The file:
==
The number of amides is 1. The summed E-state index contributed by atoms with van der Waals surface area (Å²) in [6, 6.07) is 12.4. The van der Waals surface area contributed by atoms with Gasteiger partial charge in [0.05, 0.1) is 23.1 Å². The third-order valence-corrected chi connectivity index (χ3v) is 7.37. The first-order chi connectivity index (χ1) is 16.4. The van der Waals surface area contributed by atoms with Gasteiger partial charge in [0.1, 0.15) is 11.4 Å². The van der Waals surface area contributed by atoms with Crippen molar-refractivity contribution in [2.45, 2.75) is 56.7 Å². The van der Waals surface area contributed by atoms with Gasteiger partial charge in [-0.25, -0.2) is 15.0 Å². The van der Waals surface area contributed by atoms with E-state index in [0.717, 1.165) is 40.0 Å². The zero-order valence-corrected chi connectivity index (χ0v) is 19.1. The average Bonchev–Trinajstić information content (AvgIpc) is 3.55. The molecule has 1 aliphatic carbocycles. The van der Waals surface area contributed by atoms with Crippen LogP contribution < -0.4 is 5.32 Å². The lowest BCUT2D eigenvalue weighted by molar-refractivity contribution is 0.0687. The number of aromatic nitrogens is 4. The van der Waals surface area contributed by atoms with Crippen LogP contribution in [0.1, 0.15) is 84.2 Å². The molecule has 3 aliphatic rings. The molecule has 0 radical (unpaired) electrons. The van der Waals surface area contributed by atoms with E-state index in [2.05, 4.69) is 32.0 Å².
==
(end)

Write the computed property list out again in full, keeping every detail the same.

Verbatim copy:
The number of amides is 1. The summed E-state index contributed by atoms with van der Waals surface area (Å²) in [6, 6.07) is 12.4. The van der Waals surface area contributed by atoms with Gasteiger partial charge in [0.05, 0.1) is 23.1 Å². The third-order valence-corrected chi connectivity index (χ3v) is 7.37. The first-order chi connectivity index (χ1) is 16.4. The van der Waals surface area contributed by atoms with Gasteiger partial charge in [0.1, 0.15) is 11.4 Å². The van der Waals surface area contributed by atoms with Crippen molar-refractivity contribution in [2.45, 2.75) is 56.7 Å². The van der Waals surface area contributed by atoms with Gasteiger partial charge in [-0.25, -0.2) is 15.0 Å². The van der Waals surface area contributed by atoms with E-state index in [0.717, 1.165) is 40.0 Å². The zero-order valence-corrected chi connectivity index (χ0v) is 19.1. The average Bonchev–Trinajstić information content (AvgIpc) is 3.55. The molecule has 1 aliphatic carbocycles. The van der Waals surface area contributed by atoms with Crippen LogP contribution < -0.4 is 5.32 Å². The lowest BCUT2D eigenvalue weighted by molar-refractivity contribution is 0.0687. The number of aromatic nitrogens is 4. The van der Waals surface area contributed by atoms with Crippen LogP contribution in [0.1, 0.15) is 84.2 Å². The molecule has 3 aliphatic rings. The molecule has 0 radical (unpaired) electrons. The van der Waals surface area contributed by atoms with E-state index in [2.05, 4.69) is 32.0 Å².